How I Live, Why I Live

Creative essay by Susan Walsh

First of all, I don’t live in our basement. Nobody does, not even the cats. Yet it is overflowing with the stuff of our lives. A partially finished area that could be remodeled and made functional is instead a crazy-quilt still life, left to evolve and accumulate at will. Like the detritus of a lost civilization or the bottom of an old purse, our basement reveals our history. And, like most archaeological digs, the most recent artifacts float to the top.

I wonder what cultural anthropologists would make of our debris, really. Like the giant taffeta and foam-rubber ice-cream cone costume, complete with sprinkles, whipped cream and a cherry headpiece. My daughter Sally wore it in an artistic roller-skating competition when she was 11. She fell, landing on her back, a giant pink and white turtle helplessly beached, all the while her coach on the sidelines was yelling, “Get up! Get up!” She came in second to last but her costume stole the show. Now, the celebrated ice-cream cone is stored in a plastic tub waiting to be worn again.

Our basement is a testimony to waiting. Boxes of old photographs sit on a cherry-wood coffee table, as they have since Y2K. They wait patiently to be sorted into lives and years. At least they’re in the basement, I tell my husband. Should a tornado strike we will still have our precious memories. My husband’s former life sits neatly stacked in boxes along the wall where he dropped them when he moved in 20+ years ago. I wonder: Does he not plan to stay? Boxes of my old scripts from various jobs ago also sit where they were dropped. And they too wait—to be recycled into trash or new ideas—or both (since nothing is older than an old commercial). Orphaned furniture waits for new life. The skeleton of my husband’s Le Courbusier Pony Chaise waits especially. He was heartbroken when my cat ate its cowhide cover. Now it stands there, a naked recrimination: You are disorganized, you are lazy; this could all be so much more.

And yet, it already is so much more. A disassembled bunk bed isn’t just furniture that should be on Craig’s List. It’s a flashback. To six-year-old Sally who thought sleeping on the top bunk was the ultimate adventure. And to her friend Rebecca who thought jumping from the top bunk was the ultimate entertainment. That is, until a hard landing sent a ceiling fan crashing below. The Victorian end table is more than a refinishing project; it’s a repository for more important projects. Sally’s second grade Valentine’s Day Mailbox sits there, still covered in pink hearts and waxed paper, still filled with cards. And when I peruse the shelves at the back of the room, I don’t see a graveyard of shadow boxes and bric-a-brac, I see our family at the craft store buying popsicle sticks, bits of moss, a tiny copper kettle, yellow bucket, and building a raft on the dining room table.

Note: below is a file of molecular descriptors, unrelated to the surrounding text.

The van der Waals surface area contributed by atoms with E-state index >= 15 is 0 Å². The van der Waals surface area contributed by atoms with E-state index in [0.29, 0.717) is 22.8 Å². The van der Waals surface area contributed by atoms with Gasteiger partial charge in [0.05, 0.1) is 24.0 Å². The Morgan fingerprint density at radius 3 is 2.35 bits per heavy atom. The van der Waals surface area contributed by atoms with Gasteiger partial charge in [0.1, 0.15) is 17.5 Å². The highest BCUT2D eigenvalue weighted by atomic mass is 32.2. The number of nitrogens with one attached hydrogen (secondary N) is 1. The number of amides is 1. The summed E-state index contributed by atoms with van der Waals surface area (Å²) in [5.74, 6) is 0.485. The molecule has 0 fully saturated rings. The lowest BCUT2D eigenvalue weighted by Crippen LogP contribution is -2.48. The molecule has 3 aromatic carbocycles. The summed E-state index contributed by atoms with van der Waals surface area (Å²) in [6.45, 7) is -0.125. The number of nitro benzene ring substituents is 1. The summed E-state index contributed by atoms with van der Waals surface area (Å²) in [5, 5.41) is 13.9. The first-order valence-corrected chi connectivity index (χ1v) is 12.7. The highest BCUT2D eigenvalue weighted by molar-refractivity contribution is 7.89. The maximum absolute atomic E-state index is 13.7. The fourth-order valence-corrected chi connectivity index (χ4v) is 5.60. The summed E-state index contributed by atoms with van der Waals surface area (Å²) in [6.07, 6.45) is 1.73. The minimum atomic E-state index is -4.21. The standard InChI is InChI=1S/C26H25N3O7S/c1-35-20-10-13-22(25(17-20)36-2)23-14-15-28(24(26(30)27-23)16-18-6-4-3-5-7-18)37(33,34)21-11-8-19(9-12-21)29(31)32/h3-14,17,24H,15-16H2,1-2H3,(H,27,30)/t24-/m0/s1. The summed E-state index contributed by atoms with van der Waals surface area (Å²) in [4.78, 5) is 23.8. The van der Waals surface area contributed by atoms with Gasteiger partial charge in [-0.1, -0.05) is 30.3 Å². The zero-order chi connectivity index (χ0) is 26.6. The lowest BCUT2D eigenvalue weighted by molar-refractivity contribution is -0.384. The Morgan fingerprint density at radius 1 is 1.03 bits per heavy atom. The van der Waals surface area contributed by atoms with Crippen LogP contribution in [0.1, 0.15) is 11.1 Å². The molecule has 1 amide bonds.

Then there are the piles of books, stacked everywhere. All kinds of books—as if a library exploded, or a brain. Yet, instead of the world’s biggest filing project, I see worlds—limitless literary vacations from life—ready to be taken. Excursions I can embark upon at will. Sometimes I combine them with workouts on the home gym (the basement’s only truly functional piece of equipment). One day, between sets of lat pulls, I might share a delightful summer walk with an anonymous 13th century poet. Another day, while doing leg curls, I might learn why humans evolved to be different sizes, shapes and colors. Or gear up for chest presses with The Last of the Mohicans. Mostly I just dabble, other times I become hooked and don’t come up for air until I finish whatever it is I’m reading. Grapes of Wrath went that way.

In select areas of the basement, the chaos is better organized. For instance a small room beside the stairs houses floor-to-ceiling shelves of Halloween decorations. A Hallmark Haunted House, a fiber-optics tree, smoke machine, orange and black twinkle lights, all manner of skulls, skeletons and spider webs, plus witches, black cats, books, even a stuffed vulture—all are carefully packed away. Remnants of Halloween parties past linger throughout the basement. Twisted countenances, handmade portraits of ghoulish faces, taped all around. When the economy had tanked, and we toyed with selling our house, our ghouls saved us from disaster. Prospective buyers found them “disturbing.” We still laugh about it, and say how glad we are the house didn’t sell and, like the portraits that still cling to the walls, we hung on.

Thanksgiving, Valentine’s Day, Easter, and Christmas—our basement contains them all. Christmas of course has a room of its own. Well, sort of a room. Under our porch, attached to the north wall of the basement is a bona-fide storm cellar. The man who built our house, in 1964, apparently was a cold-war bomb-bunker type or else he grew up in Oklahoma. Well underground, the bunker is sealed by a foot of solid concrete, the walls are solid concrete too. It is, for all intents and purposes, impenetrable to even an F-5 tornado. While we occasionally have taken shelter there ourselves, most of the time, we simply feel good knowing we have the safest Christmas trimmings in all of Oakland County.

And so, our basement is an exercise in entropy. It doesn’t have a plan. But it does have a reason. It is the foundation of our home, where our family lives, where my life is. It’s a symbol of how I live, why I live, and what I live for. Like the human soul, our basement holds what’s good inside and keeps it as long as we need it.